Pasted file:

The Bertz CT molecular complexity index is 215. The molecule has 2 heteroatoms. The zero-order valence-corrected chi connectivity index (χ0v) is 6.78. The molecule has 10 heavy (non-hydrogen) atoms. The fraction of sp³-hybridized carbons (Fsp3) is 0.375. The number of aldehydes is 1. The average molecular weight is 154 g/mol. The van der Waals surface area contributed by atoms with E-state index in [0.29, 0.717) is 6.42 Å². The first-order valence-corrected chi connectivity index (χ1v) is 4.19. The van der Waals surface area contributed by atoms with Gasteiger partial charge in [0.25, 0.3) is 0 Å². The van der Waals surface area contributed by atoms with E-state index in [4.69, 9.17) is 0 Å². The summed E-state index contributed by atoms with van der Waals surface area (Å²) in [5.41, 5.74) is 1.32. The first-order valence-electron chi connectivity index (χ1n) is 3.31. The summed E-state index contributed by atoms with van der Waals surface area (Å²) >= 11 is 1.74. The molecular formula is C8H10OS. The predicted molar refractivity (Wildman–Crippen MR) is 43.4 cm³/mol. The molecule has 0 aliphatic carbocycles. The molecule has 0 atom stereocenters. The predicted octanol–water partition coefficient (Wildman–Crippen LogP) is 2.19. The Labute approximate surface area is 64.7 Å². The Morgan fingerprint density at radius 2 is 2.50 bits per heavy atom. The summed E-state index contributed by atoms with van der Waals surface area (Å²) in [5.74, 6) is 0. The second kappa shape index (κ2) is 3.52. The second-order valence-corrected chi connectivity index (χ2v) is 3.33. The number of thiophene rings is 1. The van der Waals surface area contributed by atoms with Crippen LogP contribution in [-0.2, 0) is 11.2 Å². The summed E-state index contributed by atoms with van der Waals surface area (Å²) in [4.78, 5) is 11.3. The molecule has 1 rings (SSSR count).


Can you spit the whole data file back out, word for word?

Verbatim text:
The Bertz CT molecular complexity index is 215. The molecule has 2 heteroatoms. The zero-order valence-corrected chi connectivity index (χ0v) is 6.78. The molecule has 10 heavy (non-hydrogen) atoms. The fraction of sp³-hybridized carbons (Fsp3) is 0.375. The number of aldehydes is 1. The average molecular weight is 154 g/mol. The van der Waals surface area contributed by atoms with E-state index in [0.29, 0.717) is 6.42 Å². The first-order valence-corrected chi connectivity index (χ1v) is 4.19. The van der Waals surface area contributed by atoms with Gasteiger partial charge in [0.25, 0.3) is 0 Å². The van der Waals surface area contributed by atoms with E-state index in [4.69, 9.17) is 0 Å². The summed E-state index contributed by atoms with van der Waals surface area (Å²) in [5.41, 5.74) is 1.32. The first-order valence-electron chi connectivity index (χ1n) is 3.31. The summed E-state index contributed by atoms with van der Waals surface area (Å²) >= 11 is 1.74. The molecular formula is C8H10OS. The predicted molar refractivity (Wildman–Crippen MR) is 43.4 cm³/mol. The molecule has 0 aliphatic carbocycles. The molecule has 0 atom stereocenters. The predicted octanol–water partition coefficient (Wildman–Crippen LogP) is 2.19. The Labute approximate surface area is 64.7 Å². The Morgan fingerprint density at radius 2 is 2.50 bits per heavy atom. The summed E-state index contributed by atoms with van der Waals surface area (Å²) in [5.74, 6) is 0. The second kappa shape index (κ2) is 3.52. The second-order valence-corrected chi connectivity index (χ2v) is 3.33. The number of thiophene rings is 1. The van der Waals surface area contributed by atoms with Crippen LogP contribution in [-0.2, 0) is 11.2 Å². The summed E-state index contributed by atoms with van der Waals surface area (Å²) in [4.78, 5) is 11.3. The molecule has 1 rings (SSSR count).